America was founded by men and women who didn't want anyone else telling them what they could do, or what they could think. So no matter where you are, if you love freedom, join with Americans in rejoicing it today.

"America lives in the heart of every man everywhere who wishes to find a region where he will be free to work out his destiny as he chooses." - Woodrow Wilson

"I was born an American; I will live an American; I shall die an American!" - Daniel Webster.

The Star-Spangled Banner
—Francis Scott Key, 1814

O say, can you see, by the dawn's early light,
What so proudly we hail'd at the twilight's last gleaming?
Whose broad stripes and bright stars, thro' the perilous fight,
O'er the ramparts we watch'd, were so gallantly streaming?
And the rockets' red glare, the bombs bursting in air,
Gave proof thro' the night that our flag was still there.
O say, does that star-spangled banner yet wave
O'er the land of the free and the home of the brave?

On the shore dimly seen thro' the mists of the deep,
Where the foe's haughty host in dread silence reposes,
What is that which the breeze, o'er the towering steep,
As it fitfully blows, half conceals, half discloses?
Now it catches the gleam of the morning's first beam,
In full glory reflected, now shines on the stream:
'Tis the star-spangled banner: O, long may it wave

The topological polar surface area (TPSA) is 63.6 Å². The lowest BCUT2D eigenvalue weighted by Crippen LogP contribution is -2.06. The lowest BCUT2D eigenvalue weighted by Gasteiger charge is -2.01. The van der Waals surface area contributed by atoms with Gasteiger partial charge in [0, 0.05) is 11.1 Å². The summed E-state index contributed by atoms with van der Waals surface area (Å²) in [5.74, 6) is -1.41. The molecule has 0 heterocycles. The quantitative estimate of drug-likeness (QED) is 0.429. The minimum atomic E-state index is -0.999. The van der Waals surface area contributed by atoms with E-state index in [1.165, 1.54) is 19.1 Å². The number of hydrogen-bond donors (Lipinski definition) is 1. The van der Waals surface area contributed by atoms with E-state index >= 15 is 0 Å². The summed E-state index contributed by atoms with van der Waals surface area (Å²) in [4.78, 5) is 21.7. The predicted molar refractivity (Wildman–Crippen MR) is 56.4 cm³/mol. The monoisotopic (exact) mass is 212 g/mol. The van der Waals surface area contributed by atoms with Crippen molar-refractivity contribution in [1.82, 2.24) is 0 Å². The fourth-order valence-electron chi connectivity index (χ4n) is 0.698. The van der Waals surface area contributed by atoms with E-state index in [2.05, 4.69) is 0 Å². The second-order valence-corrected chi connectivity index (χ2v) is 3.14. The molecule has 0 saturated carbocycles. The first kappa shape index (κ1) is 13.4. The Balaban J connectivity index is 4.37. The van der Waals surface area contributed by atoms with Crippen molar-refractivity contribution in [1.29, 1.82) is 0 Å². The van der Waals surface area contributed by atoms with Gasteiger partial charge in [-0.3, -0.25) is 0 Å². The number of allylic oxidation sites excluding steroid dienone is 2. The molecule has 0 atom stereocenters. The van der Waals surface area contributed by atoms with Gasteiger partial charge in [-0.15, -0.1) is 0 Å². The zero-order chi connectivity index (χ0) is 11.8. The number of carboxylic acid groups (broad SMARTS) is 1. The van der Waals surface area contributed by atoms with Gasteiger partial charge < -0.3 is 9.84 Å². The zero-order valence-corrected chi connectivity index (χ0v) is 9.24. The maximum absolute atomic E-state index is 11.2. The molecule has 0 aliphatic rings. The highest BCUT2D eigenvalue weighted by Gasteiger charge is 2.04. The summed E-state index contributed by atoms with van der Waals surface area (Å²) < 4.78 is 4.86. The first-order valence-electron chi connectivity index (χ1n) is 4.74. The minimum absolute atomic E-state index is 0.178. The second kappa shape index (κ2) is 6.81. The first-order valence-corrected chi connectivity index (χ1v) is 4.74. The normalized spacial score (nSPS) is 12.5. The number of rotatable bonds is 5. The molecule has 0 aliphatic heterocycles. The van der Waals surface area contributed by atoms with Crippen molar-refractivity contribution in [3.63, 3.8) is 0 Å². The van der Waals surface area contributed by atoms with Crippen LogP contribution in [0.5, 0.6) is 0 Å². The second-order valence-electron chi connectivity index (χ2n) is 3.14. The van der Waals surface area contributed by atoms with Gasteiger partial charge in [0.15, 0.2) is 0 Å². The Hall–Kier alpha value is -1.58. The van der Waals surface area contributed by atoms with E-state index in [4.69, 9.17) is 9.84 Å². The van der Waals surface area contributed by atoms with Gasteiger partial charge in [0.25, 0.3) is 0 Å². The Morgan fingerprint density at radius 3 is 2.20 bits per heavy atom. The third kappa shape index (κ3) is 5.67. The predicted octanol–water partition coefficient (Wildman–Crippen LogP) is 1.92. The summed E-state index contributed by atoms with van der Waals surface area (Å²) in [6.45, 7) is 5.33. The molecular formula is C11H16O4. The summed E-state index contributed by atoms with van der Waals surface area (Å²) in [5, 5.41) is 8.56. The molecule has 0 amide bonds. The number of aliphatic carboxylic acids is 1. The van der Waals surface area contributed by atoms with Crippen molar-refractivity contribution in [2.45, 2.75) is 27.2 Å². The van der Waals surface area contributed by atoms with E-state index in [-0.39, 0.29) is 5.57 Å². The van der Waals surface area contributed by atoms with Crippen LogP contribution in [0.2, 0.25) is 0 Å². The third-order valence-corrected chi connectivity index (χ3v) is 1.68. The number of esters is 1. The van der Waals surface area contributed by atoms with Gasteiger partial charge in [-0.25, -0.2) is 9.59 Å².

O'er the land of the free and the home of the brave!

And where is that band who so vauntingly swore
That the havoc of war and the battle's confusion,
A home and a country should leave us no more?
Their blood has wash'd out their foul footsteps' pollution.
No refuge could save the hireling and slave
From the terror of flight or the gloom of the grave:
And the star-spangled banner in triumph doth wave
O'er the land of the free and the home of the brave.

O thus be it ever when free-men shall stand
Between their lov'd home and the war's desolation;
Blest with vict'ry and peace, may the heav'n-rescued land
Praise the Pow'r that hath made and preserv'd us a nation!
Then conquer we must, when our cause it is just,
And this be our motto: “In God is our trust!”
And the star-spangled banner in triumph shall wave
O'er the land of the free and the home of the brave!

Tuesday, July 3, 2007

A Look at Editing

In the post before last, I discussed the fact I'm editing Spectacle AGAIN. What I thought I'd do today is show you the progression of Spectacle's beginning to give you an idea of how my editing works.

When I first began writing Spectacle, the working title was "The Comet" (original huh?), and it began like this:

“At 4:35am Mountain Time this morning, an observer at <…> in New Mexico identified a comet thrown off its normal orbit…”
“Sources say that the comet, that scientists have name Freya, is on a collision course with earth…”
“Freya will strike the earth on July 27th, 2005. The estimated size of Freya is x miles in diameter. That is roughly a quarter of the size of and is expected to strike with enough force to cause not only the extinction of life on the majority of the planet, but also to knock the earth out of its own Orbit – insuring the death of anything that remains…”